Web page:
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‘Damn, how do you guys stand this heat’: Thom Gossom reflects on Tennessee grudge matches of yore

It takes two Vols to handle Gossom in the 1974 Tennessee game, the first ever played in Jordan-Hare.
It takes two Vols to handle Gossom in the 1974 Tennessee game, the first ever played in Jordan-Hare.

The airplane took off with my rookie stomach all a flutter, my hands digging deeper into the hand rest. It was my first plane trip as a member of the 1971 Auburn Tigers football team. The team’s veterans were calm, both about the flight and the upcoming game. They had been to Knoxville before and knew what it would take, to be successful. That night at our hotel, Tennessee students on a mission of distraction knocked on our doors, and honked their horns all night, in an attempt to keep us up.

The game meant that much.

And it was fierce. Auburn’s premier receiver Terry Beasley was knocked cold. In the fourth quarter, in the do or die drive, Auburn Quarterback Pat Sullivan turned to his old high school teammate, senior receiver, Dick Schmalz three times over the middle for first downs. Each time Dick took a vicious hit, once flipping in the air before landing, ball intact. Offensive Coach Gene Lorendo, shouted, “That’s my Dick.”

We beat them 10-9. We got out of the stadium by the skin of our teeth as beer cans, the old hard ones, whiskey bottles and bad names rained down on us, the happy victors.

The next year, 1972, in Birmingham’s Legion Field, Tennessee would be the biggest game of a young season. They were undefeated and ranked number four in the nation. We were unranked. With six sophomore first time starters in our offensive lineup, we locked them into a smash mouth, manhandling affair and again took them, 10-6. The Birmingham News described our mood as, “The Tigers were spoiling for a fight.” We were.

We ran the same running play, 21 Power, between the center and the right guard, 12 times in a row until we scored. We pounded our chests. We were the kings of Legion Field. Play after play, we lined up and smacked them in the mouth. We only threw four passes all day, completing one. We finally let our foot up off their throats enough for them to score with a minute and a half left in the game; too little, too late.

The next year, 1973, back in Knoxville, a beautiful day turned ugly fast. Storm clouds covered the sunshine. Two fumbles by us, and one drive by them and bam, we were down 21-0. The wind blew; the rain fell in driving piercing sheets. It stung like little arrows piercing your skin. From the wide receiver position I could not see our offensive linemen. Both teams sloshed around in puddles of water.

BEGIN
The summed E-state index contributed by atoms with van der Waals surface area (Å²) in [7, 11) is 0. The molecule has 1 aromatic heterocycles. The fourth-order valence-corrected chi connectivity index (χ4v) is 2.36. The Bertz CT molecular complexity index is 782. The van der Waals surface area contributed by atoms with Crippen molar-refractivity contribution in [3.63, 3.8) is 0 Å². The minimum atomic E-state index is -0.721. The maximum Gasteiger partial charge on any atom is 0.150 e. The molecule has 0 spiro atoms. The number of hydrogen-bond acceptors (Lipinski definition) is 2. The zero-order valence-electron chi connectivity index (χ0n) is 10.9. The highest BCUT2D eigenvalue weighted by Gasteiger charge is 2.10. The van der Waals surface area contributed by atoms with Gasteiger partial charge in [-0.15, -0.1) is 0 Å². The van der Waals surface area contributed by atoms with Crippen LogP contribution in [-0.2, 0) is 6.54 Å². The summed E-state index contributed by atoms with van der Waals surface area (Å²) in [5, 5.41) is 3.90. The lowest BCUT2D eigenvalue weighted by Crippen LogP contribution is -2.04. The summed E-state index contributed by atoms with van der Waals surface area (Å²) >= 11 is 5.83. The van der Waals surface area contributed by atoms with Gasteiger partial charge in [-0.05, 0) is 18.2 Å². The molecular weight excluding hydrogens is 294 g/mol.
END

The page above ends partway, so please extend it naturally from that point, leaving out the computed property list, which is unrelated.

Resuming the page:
Tennessee’s young coach Bill Battle sat on his lead. Rather than risk a fumble, he had his team punt to us on first down. We’d run three plays, punt to them and they would punt it back. Embarrassing. They beat us 21-0. Their fans derided us as we ran off the field. That scene stayed with us for an entire year.

The next year – September 1974 – 64, 293 fans poured into Jordan-Hare Stadium.  It was as hot a day as I can remember in Auburn and for the first time ever Tennessee had come to town. We were waiting for them. There was ample motivation.

The season would be Coach Shug Jordan’s last winning one.

We wanted revenge for the year before.

There was still more drama. Until that September, Auburn had always played its home game in the then annual series in Legion Field. By getting Tennessee to agree to a true home and home series, Auburn’s sports, business, and social evolution scored big time. The week before the historical game and after a cheap victory over Chattanooga, President Philpott warned Coach Jordan, “The season starts next week.” We all understood. The game was more than a game. This one was for the history books.

We spanked them good.

It was the same 21-0 they’d taken us by the year before. “Damn, how do you guys stand this heat,” the Tennessee defensive back asked me early in the first quarter.  I knew then we had them. The game never in doubt, we begged Coach Jordan to punt as least once on first down. “Punt, Shug, Punt!” He would not do it. Coach had class.

Thousands of little kids stormed the field after the game to get their souvenirs. My sweatbands, and chinstrap long gone, I made my way amongst all the Auburn fans on the field, to the locker room. President Philpott proudly awaited us. We’d done more than win a game. We’d advanced Auburn football down the road just a little bit. Those of us in that locker room will carry it with us the rest of our lives.

Thom Gossom, Jr. is an actor, author and former #49.  His memoir “Walk On: My Reluctant Journey to Integration at Auburn University” can be ordered at www.walkongossom.com and Amazon.com.

You can see Thom’s thoughts on the Gus Malzahn offense here.

About Thom Gossom Jr.

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